‘Mission Raftaar’ was announced in the 2016-17 Budget for the Indian Railways with the objective of doubling the average speed of freight trains and increasing the average speed of all non-suburban passenger trains by 25 kmph by 2022.
Even with the advent of high-speed coaches and locos, electric traction, double lines etc., the overall speed of Indian railways is stagnating, in fact, many people claim that it has actually decreased. Of course, congestion and number of stops need to be taken into consideration before comparing speeds.
However, 44 years ago, in 1974, Brindavan Express with its steam/diesel engine covered Bangalore – Chennai distance in exactly 5 hours.
Today, a premium train, Shatabdi Express (12008), running with high powered electric locos on double track, is able to cover the same Bangalore – Chennai journey in around 5 hours 30 minutes.
41 years ago, in 1977, Vaigai Express with a diesel engine running on metre gauge covered 497 kms, between Madurai and Chennai, in 7 hours and 5 minutes on its inaugural run. Metre gauge trains run about 20% slower than current broad gauge trains.
Then, most metre gauge express trains ran at an average speed of about 55-60 km/hr, and Vaigai used to run, with special consideration, at 110 km/hr. Few key token men (men who stand on the edge of the platform holding the cane ring with the token for the engine driver to snatch it from him) used to run away in fear when Vaigai used to approach the station at 110 kmph. The Vaigai was later slowed down, and the journey time increased to 7 hrs 40 mins.
Today, Shatabdi Express (12008) covers a similar distance between Mysore and Chennai (496 kms) in 7 hours 40 minutes.
For Bangalore-Chennai, Railways still maintain 5 hours as running time in the IRCTC booking site and official online railway timetable for passengers. But in the NTES system, which is the only one used for calculating punctuality by the Railway ministry, they have shown the running time around 5 hours 30 minutes. The scheduled arrival for 12008 in Chennai is shown as 21.55 in NTES, when IRCTC while booking shows it as 21.25.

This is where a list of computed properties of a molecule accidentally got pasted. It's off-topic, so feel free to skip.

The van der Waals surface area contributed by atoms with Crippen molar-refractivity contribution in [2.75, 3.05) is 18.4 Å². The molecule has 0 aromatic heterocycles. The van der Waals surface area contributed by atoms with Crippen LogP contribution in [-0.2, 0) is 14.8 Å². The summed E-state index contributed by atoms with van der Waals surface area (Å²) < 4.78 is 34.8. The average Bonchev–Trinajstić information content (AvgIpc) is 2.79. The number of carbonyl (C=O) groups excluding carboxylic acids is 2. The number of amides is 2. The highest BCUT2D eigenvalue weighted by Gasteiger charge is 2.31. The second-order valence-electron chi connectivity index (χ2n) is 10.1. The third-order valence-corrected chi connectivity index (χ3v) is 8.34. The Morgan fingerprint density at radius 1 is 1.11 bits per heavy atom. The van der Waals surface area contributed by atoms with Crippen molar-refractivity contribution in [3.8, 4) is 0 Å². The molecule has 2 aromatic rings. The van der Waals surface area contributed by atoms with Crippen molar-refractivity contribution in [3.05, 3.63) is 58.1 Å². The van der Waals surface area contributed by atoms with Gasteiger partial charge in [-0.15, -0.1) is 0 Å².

A train to be classified as Superfast needs to maintain an average speed of 55 kmph. To be classified as Premium/Shatabdi express it has to maintain an average speed of 70 km/hr. Today the 12008 Shatabdi maintains an average speed of just 65 km/hr. Should the railways in all fairness charge Premium Shatabdi fares for this train?
The 12008 Shatabdi is slowed down by 30 minutes. 12608 Lalbagh express is slowed down by 30 minutes. 12676 Kovai Express is slowed down by 30 minutes. All in the past few weeks. And our rail journeys are getting longer!
A move by the Southern Railway aimed at improving the punctuality of 87 trains terminating at Central, Thiruvananthapuram, Kanniyakumari, Ernakulam and Mangaluru has resulted in increased travel time by 30-45 minutes, reported the New Indian Express.
It is perhaps prudent that while booking trains one should cross check with the official NTES site for rescheduled latest arrival times at destinations. Most of these changes are not officially communicated to passengers as of now.